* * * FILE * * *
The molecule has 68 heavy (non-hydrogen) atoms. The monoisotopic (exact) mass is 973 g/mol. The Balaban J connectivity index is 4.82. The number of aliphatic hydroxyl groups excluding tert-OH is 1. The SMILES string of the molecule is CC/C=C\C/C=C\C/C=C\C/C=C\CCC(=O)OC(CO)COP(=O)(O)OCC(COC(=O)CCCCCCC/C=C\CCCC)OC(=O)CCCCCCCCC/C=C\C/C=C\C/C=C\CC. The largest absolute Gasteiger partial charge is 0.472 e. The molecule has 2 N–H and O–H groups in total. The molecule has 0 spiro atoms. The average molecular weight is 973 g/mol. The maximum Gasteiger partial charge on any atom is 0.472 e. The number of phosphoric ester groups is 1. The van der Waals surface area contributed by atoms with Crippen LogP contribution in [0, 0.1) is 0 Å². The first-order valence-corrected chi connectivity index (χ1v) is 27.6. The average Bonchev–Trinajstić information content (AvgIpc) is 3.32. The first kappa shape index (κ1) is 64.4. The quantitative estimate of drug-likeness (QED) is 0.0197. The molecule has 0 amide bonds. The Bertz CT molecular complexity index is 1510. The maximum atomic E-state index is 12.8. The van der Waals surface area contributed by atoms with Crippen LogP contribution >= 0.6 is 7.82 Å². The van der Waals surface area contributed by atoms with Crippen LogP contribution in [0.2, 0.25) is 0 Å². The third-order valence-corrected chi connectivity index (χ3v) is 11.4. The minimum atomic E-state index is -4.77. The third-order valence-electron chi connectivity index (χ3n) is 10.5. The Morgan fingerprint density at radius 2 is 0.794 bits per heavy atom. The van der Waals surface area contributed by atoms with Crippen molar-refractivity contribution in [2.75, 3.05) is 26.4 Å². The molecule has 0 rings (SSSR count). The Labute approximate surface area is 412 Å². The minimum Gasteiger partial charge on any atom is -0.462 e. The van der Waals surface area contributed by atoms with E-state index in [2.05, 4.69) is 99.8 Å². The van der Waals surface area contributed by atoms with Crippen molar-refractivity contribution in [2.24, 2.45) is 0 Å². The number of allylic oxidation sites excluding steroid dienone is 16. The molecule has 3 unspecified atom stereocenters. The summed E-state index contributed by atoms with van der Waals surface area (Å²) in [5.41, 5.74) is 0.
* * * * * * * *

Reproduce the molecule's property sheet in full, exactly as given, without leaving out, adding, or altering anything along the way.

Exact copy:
The molecule has 68 heavy (non-hydrogen) atoms. The monoisotopic (exact) mass is 973 g/mol. The Balaban J connectivity index is 4.82. The number of aliphatic hydroxyl groups excluding tert-OH is 1. The SMILES string of the molecule is CC/C=C\C/C=C\C/C=C\C/C=C\CCC(=O)OC(CO)COP(=O)(O)OCC(COC(=O)CCCCCCC/C=C\CCCC)OC(=O)CCCCCCCCC/C=C\C/C=C\C/C=C\CC. The largest absolute Gasteiger partial charge is 0.472 e. The molecule has 2 N–H and O–H groups in total. The molecule has 0 spiro atoms. The average molecular weight is 973 g/mol. The maximum Gasteiger partial charge on any atom is 0.472 e. The number of phosphoric ester groups is 1. The van der Waals surface area contributed by atoms with Crippen LogP contribution in [0, 0.1) is 0 Å². The first-order valence-corrected chi connectivity index (χ1v) is 27.6. The average Bonchev–Trinajstić information content (AvgIpc) is 3.32. The first kappa shape index (κ1) is 64.4. The quantitative estimate of drug-likeness (QED) is 0.0197. The molecule has 0 amide bonds. The Bertz CT molecular complexity index is 1510. The maximum atomic E-state index is 12.8. The van der Waals surface area contributed by atoms with Crippen LogP contribution >= 0.6 is 7.82 Å². The van der Waals surface area contributed by atoms with Crippen LogP contribution in [0.2, 0.25) is 0 Å². The third-order valence-corrected chi connectivity index (χ3v) is 11.4. The minimum atomic E-state index is -4.77. The third-order valence-electron chi connectivity index (χ3n) is 10.5. The Morgan fingerprint density at radius 2 is 0.794 bits per heavy atom. The van der Waals surface area contributed by atoms with Crippen molar-refractivity contribution in [2.75, 3.05) is 26.4 Å². The molecule has 0 rings (SSSR count). The Labute approximate surface area is 412 Å². The minimum Gasteiger partial charge on any atom is -0.462 e. The van der Waals surface area contributed by atoms with E-state index in [2.05, 4.69) is 99.8 Å². The van der Waals surface area contributed by atoms with Crippen molar-refractivity contribution in [2.24, 2.45) is 0 Å². The number of allylic oxidation sites excluding steroid dienone is 16. The molecule has 3 unspecified atom stereocenters. The summed E-state index contributed by atoms with van der Waals surface area (Å²) in [5.41, 5.74) is 0.